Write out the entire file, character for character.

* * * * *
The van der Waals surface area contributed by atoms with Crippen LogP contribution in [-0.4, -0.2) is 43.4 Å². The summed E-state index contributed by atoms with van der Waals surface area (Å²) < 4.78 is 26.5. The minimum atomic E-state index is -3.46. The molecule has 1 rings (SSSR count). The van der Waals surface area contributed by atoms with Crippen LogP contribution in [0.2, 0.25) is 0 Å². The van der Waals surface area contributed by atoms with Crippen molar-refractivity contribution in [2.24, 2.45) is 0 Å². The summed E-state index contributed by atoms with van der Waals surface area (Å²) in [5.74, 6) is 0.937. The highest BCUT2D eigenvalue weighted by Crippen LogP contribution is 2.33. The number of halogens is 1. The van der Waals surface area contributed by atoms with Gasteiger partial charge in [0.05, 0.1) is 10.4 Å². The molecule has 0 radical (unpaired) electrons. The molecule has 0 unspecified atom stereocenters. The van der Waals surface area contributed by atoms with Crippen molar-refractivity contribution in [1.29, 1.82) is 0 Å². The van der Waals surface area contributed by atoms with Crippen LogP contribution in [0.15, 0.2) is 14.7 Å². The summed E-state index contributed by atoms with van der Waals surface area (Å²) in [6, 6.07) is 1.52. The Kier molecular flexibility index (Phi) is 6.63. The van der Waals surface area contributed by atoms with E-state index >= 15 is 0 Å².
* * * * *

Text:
The van der Waals surface area contributed by atoms with Crippen LogP contribution in [-0.4, -0.2) is 43.4 Å². The summed E-state index contributed by atoms with van der Waals surface area (Å²) < 4.78 is 26.5. The minimum atomic E-state index is -3.46. The molecule has 1 rings (SSSR count). The van der Waals surface area contributed by atoms with Crippen LogP contribution in [0.2, 0.25) is 0 Å². The van der Waals surface area contributed by atoms with Crippen molar-refractivity contribution in [2.24, 2.45) is 0 Å². The summed E-state index contributed by atoms with van der Waals surface area (Å²) in [5.74, 6) is 0.937. The highest BCUT2D eigenvalue weighted by Crippen LogP contribution is 2.33. The number of halogens is 1. The van der Waals surface area contributed by atoms with Gasteiger partial charge in [0.05, 0.1) is 10.4 Å². The molecule has 0 radical (unpaired) electrons. The molecule has 0 unspecified atom stereocenters. The van der Waals surface area contributed by atoms with Crippen molar-refractivity contribution in [1.29, 1.82) is 0 Å². The van der Waals surface area contributed by atoms with Crippen LogP contribution in [0.15, 0.2) is 14.7 Å². The summed E-state index contributed by atoms with van der Waals surface area (Å²) in [6, 6.07) is 1.52. The Kier molecular flexibility index (Phi) is 6.63. The van der Waals surface area contributed by atoms with E-state index >= 15 is 0 Å².